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NFL owners are looking to make big changes to the playoff structure next season as part of their new collective bargaining agreement (CBA) proposal, according to multiple reports.
Under the new CBA, the number of teams who make the playoffs would increase from 12 to 14, which could happen as soon as the 2020 season. It would include seven teams from the AFC and NFC.
The sweeping changes would make it so only one team per conference would earn a first-round bye, compared with two in the NFL’s current format, which has been in place since 2002 when the league expanded to 32 clubs.
The increase in teams making the playoffs would mean a revised postseason schedule that would include six games on wild-card weekend.
If the format existed in 2019, the Pittsburgh Steelers (8-8) and Los Angeles Rams (9-7) would have made the playoffs based on their records at the end of last season.
NFL owners will meet Thursday in New York City to discuss negotiations with the players’ association about a new CBA before the current 10-year deal expires. The owners’ proposal will be discussed by players via a conference call Friday.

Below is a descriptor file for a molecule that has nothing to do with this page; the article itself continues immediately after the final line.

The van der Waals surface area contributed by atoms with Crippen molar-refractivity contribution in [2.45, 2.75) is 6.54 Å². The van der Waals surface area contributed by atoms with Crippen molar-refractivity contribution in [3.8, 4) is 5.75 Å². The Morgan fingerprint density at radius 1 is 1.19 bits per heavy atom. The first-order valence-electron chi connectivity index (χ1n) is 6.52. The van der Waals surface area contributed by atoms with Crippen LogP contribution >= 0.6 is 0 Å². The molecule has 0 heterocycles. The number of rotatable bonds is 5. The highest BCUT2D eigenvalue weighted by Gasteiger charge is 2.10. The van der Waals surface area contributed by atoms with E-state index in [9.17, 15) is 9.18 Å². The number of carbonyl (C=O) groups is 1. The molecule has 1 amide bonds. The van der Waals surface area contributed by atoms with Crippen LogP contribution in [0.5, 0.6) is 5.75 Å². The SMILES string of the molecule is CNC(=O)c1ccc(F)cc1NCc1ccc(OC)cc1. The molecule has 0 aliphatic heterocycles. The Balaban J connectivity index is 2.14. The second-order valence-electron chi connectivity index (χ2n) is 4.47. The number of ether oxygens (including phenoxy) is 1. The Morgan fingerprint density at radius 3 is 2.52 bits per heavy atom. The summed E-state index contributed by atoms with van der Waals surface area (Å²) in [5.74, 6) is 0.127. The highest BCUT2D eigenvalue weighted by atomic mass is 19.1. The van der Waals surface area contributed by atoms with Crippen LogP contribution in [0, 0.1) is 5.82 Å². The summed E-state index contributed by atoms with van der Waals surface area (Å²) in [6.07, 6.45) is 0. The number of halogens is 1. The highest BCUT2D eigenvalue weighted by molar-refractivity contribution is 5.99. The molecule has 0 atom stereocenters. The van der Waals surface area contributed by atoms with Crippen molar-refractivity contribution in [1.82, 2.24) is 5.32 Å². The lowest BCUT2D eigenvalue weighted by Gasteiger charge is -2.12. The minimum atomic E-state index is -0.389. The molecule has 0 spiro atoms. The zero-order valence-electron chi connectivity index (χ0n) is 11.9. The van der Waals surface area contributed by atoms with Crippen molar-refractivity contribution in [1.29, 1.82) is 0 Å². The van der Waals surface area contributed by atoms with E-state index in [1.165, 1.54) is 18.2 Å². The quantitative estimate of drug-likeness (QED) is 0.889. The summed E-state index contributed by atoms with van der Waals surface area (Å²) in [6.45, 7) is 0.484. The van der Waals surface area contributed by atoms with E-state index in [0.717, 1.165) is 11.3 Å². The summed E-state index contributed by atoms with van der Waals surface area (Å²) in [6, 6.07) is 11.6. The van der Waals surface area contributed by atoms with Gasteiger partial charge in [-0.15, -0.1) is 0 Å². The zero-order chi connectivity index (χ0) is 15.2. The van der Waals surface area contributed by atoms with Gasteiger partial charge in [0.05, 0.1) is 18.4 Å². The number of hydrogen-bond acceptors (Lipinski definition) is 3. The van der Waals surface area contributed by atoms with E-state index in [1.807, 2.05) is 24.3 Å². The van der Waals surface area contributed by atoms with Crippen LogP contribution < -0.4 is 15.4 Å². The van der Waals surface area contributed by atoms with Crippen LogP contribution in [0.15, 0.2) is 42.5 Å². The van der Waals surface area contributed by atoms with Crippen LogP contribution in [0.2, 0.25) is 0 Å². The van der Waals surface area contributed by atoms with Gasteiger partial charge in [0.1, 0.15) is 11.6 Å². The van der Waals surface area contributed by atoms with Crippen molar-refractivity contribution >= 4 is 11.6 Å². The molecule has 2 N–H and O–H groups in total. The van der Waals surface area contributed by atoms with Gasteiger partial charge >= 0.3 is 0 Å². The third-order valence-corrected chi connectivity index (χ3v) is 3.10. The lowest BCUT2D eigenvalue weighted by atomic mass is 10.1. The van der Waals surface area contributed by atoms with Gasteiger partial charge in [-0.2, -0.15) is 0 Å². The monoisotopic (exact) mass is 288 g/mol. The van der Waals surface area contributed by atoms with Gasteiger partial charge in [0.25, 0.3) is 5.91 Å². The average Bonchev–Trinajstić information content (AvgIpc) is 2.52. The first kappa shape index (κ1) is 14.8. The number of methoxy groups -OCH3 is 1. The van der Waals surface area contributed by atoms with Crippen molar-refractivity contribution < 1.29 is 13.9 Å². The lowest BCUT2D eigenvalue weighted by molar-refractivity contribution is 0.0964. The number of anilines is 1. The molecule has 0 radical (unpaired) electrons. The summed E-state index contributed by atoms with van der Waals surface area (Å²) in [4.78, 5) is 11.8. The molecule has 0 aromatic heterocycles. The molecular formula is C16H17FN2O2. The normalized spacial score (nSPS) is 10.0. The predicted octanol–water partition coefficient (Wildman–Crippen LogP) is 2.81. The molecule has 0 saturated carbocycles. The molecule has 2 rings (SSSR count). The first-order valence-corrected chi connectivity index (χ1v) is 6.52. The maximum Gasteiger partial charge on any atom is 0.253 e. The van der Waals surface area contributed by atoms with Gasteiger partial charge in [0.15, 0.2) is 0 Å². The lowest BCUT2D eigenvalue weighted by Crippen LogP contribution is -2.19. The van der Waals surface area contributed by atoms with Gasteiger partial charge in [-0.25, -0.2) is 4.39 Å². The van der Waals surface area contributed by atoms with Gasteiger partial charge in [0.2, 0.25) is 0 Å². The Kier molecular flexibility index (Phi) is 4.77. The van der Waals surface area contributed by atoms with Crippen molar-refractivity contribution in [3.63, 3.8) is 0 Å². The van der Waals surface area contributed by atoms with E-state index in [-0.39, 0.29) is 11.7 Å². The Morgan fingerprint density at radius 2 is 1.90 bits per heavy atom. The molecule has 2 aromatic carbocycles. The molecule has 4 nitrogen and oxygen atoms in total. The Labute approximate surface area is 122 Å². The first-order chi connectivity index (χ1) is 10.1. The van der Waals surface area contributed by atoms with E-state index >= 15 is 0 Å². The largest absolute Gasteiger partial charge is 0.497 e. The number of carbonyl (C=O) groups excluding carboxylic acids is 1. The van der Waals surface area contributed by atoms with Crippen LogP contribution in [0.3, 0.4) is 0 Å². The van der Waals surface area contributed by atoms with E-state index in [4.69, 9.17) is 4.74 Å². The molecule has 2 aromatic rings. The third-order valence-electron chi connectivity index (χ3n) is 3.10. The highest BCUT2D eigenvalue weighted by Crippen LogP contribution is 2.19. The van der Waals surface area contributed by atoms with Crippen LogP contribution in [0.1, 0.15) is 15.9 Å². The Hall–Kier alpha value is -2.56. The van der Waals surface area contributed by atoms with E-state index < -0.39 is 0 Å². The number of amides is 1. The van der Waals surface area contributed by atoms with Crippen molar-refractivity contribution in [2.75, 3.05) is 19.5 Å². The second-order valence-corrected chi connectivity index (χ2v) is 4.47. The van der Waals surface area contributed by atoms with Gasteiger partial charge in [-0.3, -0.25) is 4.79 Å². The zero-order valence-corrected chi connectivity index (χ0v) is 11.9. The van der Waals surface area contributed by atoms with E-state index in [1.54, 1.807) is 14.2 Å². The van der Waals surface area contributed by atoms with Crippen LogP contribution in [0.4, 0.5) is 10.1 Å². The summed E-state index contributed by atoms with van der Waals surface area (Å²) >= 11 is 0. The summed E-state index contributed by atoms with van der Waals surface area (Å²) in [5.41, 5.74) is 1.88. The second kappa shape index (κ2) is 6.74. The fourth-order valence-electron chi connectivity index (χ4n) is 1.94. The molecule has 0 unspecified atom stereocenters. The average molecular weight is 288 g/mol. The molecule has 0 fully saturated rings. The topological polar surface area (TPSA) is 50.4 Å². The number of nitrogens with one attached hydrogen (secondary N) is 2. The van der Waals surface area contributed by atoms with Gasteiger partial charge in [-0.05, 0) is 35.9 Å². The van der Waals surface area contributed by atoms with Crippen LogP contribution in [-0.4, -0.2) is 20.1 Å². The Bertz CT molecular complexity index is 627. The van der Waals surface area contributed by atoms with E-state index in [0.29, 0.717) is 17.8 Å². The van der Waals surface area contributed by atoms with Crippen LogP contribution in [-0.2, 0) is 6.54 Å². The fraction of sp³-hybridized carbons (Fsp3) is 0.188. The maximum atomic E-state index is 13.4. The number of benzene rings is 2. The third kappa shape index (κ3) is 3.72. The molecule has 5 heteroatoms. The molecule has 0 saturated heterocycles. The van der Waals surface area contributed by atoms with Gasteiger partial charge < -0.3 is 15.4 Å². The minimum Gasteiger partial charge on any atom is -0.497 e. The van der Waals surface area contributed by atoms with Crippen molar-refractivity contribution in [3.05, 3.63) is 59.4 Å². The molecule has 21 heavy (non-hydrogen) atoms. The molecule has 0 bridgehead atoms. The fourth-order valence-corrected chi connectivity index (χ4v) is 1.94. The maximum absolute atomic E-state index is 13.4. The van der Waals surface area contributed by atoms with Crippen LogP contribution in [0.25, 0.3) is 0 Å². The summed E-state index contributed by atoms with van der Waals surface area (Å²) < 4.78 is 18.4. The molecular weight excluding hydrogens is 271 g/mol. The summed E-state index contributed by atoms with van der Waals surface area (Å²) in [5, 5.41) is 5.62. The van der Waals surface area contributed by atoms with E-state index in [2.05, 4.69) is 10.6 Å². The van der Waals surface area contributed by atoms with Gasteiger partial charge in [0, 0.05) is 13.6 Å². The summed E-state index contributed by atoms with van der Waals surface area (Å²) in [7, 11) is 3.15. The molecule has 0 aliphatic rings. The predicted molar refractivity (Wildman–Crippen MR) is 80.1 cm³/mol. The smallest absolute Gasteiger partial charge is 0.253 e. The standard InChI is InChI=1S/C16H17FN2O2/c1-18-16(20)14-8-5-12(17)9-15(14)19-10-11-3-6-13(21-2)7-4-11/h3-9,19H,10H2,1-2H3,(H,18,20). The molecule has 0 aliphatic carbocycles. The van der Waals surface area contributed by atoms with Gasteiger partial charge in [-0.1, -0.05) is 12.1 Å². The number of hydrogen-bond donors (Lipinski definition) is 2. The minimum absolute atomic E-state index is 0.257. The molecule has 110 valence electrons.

Some final issues both sides are working out include a proposed 17-game regular season, which wouldn’t take effect until 2021 at the earliest. The new playoff format could be implemented before the 17-game decision.
The proposed addition to the regular season would increase revenue for the league and owners but players argue it would likely increase wear and tear of on their bodies. To compensate, owners are proposing that preseason games be reduced to three per team, according to ESPN.
The current CBA deal was reached in the summer of 2011 after a lockout that began in March that year. No games were lost except the Hall of Fame’s preseason opener.
The NFL’s business season starts when free agency begins on March 18. Getting a CBA before that date would allow the league to focus attention to further broadcast and digital contracts as well as international initiatives.
The Associated Press contributed to this report.